By Elizabeth Quinn
In honor of Black History Month, NATA will highlight some of our young professional leaders at the state, district and national levels and how they’re advancing athletic training into the future.
“I believe that my job is an athletic trainer, but my work is to impact, influence and inspire others, as my mentors have done for me,” said Jay Dillon, MS, ATC, CSCS, co-chair of the North Carolina Athletic Trainers’ Association (NCATA) Young Professional Committee (YPC) and NCATA YPC’s District Three representative to the Mid-Atlantic Athletic Trainers’ Association (MAATA).
Dillon, who is in his fourth year as an AT, became a sponge early in his career, learning from the experienced athletic trainers around him. In fact, he was inspired to pursue athletic training after experiencing the impact of the profession firsthand.
“I had an awesome athletic trainer in high school,” Dillon said. “The health care that she provided me and my teammates inspired me to do what she does. I carried that with me when I was choosing what college to go to. Athletic training went from a novel profession in my eyes to a newfound dream. Luckily, Towson [University] afforded me the opportunity to pursue that dream.”
Dillon attended the Maryland universities Towson and Salisbury for his bachelor’s and master’s degrees. During his undergraduate years at Towson, he held a multitude of roles, from teaching assistant and class representative to community service chair.
This early immersion into these roles not only showcased the student viewpoint of leadership, but the community aspect of athletic training left an impact on Dillon. He said his position as the community service chair was invaluable at times, and when he had the chance to step back and network with members of the public, he was able to see how just a couple of athletic training students impact the Towson community.
When the time came to move onto his professional career, Dillon found a calling to get involved at the state and district level.
Supporting State Strategies
Dillon’s call to get involved with NCATA YPC and as the YPC representative to MAATA was inspired by the mentorships and support he gained through his collegian years. He said newly credentialed ATs need to feel supported as they’re transitioning into their professional careers.
And those ideals are exemplified through the NCATA YPC’s new mission statement: “To support, promote and advocate the athletic training profession by identifying and addressing the concerns, interests and needs of new graduates as they transition to practice and established young professionals as they engage in professional and career development.”
Young professionals have the drive, passion, knowledge and educated attitude to make changes, Dillon said. As a young professional himself, he said being an athletic trainer is the fun part; advocacy work is the challenging part. However, despite the challenges, Dillon knew he needed to be near the head of the table to put forth action and change for young professionals.
“Admittedly, I went in a little blind, not knowing what getting involved in a new state organization was going to hold for me,” he said. “I just knew it was essential for me professionally to branch out and serve where I am able.”
As for Dillon’s “why,” i.e., why young ATs should even want to be a part of leadership, it’s simple.
“As a YP, it’s very easy to put yourself in a silo,” Dillon said. “As a health care provider, we have a professional responsibility to continue taking opportunities to provide the best health care to our patients. Getting involved provides invaluable opportunities to network and gain others’ perspectives that have been in your position before. You get out of this community what you put into it. In my opinion, the more involvement we have, the more perspectives and experiences are shared will lead to better patient outcomes.”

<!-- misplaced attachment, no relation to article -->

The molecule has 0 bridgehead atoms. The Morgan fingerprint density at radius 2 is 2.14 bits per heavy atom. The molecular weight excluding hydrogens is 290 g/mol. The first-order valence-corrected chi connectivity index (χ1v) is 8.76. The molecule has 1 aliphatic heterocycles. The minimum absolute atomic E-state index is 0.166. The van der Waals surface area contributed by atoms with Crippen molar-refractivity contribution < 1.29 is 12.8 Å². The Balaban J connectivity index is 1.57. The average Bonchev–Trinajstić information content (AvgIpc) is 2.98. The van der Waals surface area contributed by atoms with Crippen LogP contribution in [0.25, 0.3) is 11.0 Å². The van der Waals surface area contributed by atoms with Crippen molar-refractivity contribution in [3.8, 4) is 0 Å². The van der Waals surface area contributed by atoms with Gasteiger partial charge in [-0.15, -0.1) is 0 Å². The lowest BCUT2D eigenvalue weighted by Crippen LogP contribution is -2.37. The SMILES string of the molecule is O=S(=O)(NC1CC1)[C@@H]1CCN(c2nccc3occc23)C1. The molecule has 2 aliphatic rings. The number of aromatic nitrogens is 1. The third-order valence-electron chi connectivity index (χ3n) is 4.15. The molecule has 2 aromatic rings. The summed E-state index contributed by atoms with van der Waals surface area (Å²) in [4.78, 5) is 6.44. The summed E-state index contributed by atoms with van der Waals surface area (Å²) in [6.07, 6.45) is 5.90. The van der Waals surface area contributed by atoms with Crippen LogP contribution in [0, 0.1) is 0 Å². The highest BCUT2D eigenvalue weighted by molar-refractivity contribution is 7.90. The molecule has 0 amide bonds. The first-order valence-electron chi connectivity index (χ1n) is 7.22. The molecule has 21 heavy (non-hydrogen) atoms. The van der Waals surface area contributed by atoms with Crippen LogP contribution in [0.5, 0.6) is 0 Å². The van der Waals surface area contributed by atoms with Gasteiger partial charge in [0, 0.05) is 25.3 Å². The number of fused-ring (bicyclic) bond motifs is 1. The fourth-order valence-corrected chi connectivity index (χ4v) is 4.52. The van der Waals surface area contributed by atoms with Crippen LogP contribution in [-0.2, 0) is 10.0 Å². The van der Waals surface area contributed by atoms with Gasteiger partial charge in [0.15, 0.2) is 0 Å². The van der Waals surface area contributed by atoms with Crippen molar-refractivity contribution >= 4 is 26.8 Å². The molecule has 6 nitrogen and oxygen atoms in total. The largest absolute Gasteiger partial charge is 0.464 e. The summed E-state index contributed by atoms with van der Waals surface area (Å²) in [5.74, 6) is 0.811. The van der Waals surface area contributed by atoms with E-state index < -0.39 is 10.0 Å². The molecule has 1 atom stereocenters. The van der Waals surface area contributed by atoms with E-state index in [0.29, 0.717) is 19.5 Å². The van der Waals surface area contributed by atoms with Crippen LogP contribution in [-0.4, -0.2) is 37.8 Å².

Advice to YPs
Leadership is a crafted skill that takes time to perfect. Everyone has a different understanding and meaning of leadership. It could mean to simply lead others to success for one person, but it could mean to achieve personal growth to another. Young professionals are at a prime starting place to embody and nurture their leadership skills.
Dillon’s advice for young ATs looking to begin building their leadership comes from NATA Hall of Famer Pat Aronson, PhD, LAT, ATC: “Talk to somebody in a leadership role, raise your hand, and say, ‘I’m your person.’”
Find what you’re passionate about or interested in and have a conversation because no matter the role or committee, there’s a seat at the table for you to do great work, Dillon said.
Throughout his leadership opportunities, Dillon’s biggest lesson was patience.
“I think for me, I have learned to be patient,” he said. “Patient with myself and others. I’m still learning, and that’s OK. I know I don’t have all the answers and appreciate the significance of others around me.
“As a leader, I think the most important skill to have is the ability to communicate efficiently with a team, where 40% is delivering information and 60% is effectively and actively receiving information. This allows you to continuously update your understanding of your team as new information is presented. This is why I believe in a servant-type leadership model. I think it demonstrates a certain level of humility and allows others to feel heard and understood.”
NATA provides multiple opportunities for members to get involved and pursue leadership positions. With more than 28 committees, NATA has a committee to fit every setting and niche. View the list of committees on the NATA website.
To find which committees currently have openings, visit Gather and click the Participate tab.
Additionally, check out the volunteer page on the NATA website for a full break down of all the volunteering opportunities, such as liaisons, state/district positions and short-term opportunities.